In 2009, your Indiana medical malpractice insurance rates continued to be competitive with – and even better than – rates in other states. That’s apparent from a national publication, the Medical Liability Monitor, which each year researches and prints medical malpractice insurance rates for internal medicine, obstetrics/gynecology and general surgery in all 50 states.
The report is broken down by insurance companies and geographic regions for each state. Although it can be difficult to make side-by-side comparisons, the ISMA was able to compare Indiana’s rates to our neighboring states.
Included are commercial insurance base rates (without factoring in claims history or credits) and state patient’s compensation fund surcharges, where applicable.
Nationwide over 70 percent of the responding medical malpractice insurance companies reported filing rate reductions in 2009. Indiana’s ProAssurance rates dropped slightly compared to 2008.
According to the report, total costs for an Indiana physician insured through ProAssurance in 2009 (excluding Lake and Porter counties) were:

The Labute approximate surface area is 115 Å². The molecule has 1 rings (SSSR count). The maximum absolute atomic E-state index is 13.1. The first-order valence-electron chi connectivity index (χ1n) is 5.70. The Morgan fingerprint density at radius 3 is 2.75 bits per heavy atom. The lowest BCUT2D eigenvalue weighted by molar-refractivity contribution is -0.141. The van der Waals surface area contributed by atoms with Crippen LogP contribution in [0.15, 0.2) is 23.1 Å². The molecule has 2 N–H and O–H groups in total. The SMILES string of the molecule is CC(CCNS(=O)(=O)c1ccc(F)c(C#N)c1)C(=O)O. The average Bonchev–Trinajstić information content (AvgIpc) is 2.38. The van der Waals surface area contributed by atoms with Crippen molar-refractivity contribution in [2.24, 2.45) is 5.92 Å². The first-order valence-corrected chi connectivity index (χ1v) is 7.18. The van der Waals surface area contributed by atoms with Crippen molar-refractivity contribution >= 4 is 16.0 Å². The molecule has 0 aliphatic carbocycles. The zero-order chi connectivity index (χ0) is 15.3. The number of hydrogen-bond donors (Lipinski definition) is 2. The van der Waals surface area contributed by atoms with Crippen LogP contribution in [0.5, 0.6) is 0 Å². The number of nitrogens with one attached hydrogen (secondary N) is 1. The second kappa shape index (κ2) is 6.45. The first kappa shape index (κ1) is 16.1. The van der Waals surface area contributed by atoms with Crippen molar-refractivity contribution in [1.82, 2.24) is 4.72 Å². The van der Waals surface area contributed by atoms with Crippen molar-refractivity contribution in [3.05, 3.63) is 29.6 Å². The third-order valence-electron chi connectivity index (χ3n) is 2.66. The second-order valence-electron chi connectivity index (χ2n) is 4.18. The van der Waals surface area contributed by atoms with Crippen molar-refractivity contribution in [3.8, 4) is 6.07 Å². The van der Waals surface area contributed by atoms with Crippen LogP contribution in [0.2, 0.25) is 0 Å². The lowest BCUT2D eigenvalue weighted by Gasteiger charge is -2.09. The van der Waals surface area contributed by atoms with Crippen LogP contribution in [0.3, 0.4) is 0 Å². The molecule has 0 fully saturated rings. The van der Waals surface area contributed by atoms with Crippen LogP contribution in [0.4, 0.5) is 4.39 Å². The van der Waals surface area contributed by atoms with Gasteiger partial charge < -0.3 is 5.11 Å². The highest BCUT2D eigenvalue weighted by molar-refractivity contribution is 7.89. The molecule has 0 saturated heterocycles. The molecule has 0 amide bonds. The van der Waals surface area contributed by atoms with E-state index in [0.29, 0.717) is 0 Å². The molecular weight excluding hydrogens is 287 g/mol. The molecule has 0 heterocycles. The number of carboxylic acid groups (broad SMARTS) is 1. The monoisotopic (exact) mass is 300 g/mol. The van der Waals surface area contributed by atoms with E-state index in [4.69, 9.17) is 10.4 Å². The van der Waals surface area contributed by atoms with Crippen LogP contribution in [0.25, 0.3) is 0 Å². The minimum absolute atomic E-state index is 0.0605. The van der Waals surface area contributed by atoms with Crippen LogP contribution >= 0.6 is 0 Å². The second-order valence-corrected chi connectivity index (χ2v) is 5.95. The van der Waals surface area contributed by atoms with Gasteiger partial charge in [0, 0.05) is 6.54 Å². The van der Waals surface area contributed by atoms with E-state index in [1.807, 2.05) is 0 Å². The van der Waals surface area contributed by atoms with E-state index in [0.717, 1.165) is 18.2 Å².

- Internal medicine – $8,736
- General surgery – $35,127
- Ob/gyn – $58,085
Insurance for physicians in Lake and Porter counties was 26-29 percent higher, at $11,258 for internal medicine, $45,213 for general surgery and $73,214 for ob/gyn. All surrounding states have higher rates than Indiana.
“Our competitive rates are mainly a result of Indiana’s strong medical malpractice act, the first in the country, dating back to 1975,” said ISMA Executive Vice President Jim McIntire. The importance of Indiana’s total cap on damages in medical malpractice cases appears even more evident since the Illinois Supreme Court recently overturned that state’s statutory cap on malpractice damages.
McIntire stated, “The ISMA is committed to fighting any attempt to erode Indiana’s medical malpractice act to ensure that Hoosier physicians continue enjoying some of the lowest malpractice premiums in the nation, and thereby guaranteeing Hoosier patients will have access to an adequate supply of qualified physicians.”